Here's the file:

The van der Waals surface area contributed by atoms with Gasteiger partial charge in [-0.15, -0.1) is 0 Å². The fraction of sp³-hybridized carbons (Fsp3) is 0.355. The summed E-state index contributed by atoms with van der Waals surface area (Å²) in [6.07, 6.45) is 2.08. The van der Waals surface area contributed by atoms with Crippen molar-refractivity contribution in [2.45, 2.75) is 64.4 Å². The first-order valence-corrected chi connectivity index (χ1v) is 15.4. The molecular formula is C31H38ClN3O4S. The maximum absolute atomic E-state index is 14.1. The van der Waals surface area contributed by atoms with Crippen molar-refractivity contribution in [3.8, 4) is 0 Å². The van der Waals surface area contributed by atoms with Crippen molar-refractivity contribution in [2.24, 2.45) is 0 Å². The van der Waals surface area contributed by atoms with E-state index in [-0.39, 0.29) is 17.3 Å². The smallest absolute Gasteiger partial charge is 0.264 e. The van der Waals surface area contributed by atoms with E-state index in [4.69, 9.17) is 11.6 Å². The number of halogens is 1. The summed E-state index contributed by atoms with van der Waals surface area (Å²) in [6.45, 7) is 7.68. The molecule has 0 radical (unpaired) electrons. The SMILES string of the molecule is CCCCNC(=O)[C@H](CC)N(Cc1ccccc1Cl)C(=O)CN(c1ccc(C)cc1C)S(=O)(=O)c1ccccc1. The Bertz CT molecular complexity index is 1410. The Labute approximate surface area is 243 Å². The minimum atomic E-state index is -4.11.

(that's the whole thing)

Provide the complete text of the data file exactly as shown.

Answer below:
The van der Waals surface area contributed by atoms with Gasteiger partial charge in [-0.15, -0.1) is 0 Å². The fraction of sp³-hybridized carbons (Fsp3) is 0.355. The summed E-state index contributed by atoms with van der Waals surface area (Å²) in [6.07, 6.45) is 2.08. The van der Waals surface area contributed by atoms with Crippen molar-refractivity contribution in [2.45, 2.75) is 64.4 Å². The first-order valence-corrected chi connectivity index (χ1v) is 15.4. The molecular formula is C31H38ClN3O4S. The maximum absolute atomic E-state index is 14.1. The van der Waals surface area contributed by atoms with Crippen molar-refractivity contribution in [3.8, 4) is 0 Å². The van der Waals surface area contributed by atoms with Crippen molar-refractivity contribution in [2.24, 2.45) is 0 Å². The van der Waals surface area contributed by atoms with E-state index in [-0.39, 0.29) is 17.3 Å². The smallest absolute Gasteiger partial charge is 0.264 e. The van der Waals surface area contributed by atoms with E-state index in [4.69, 9.17) is 11.6 Å². The number of halogens is 1. The summed E-state index contributed by atoms with van der Waals surface area (Å²) in [6.45, 7) is 7.68. The molecule has 0 radical (unpaired) electrons. The SMILES string of the molecule is CCCCNC(=O)[C@H](CC)N(Cc1ccccc1Cl)C(=O)CN(c1ccc(C)cc1C)S(=O)(=O)c1ccccc1. The Bertz CT molecular complexity index is 1410. The Labute approximate surface area is 243 Å². The minimum atomic E-state index is -4.11.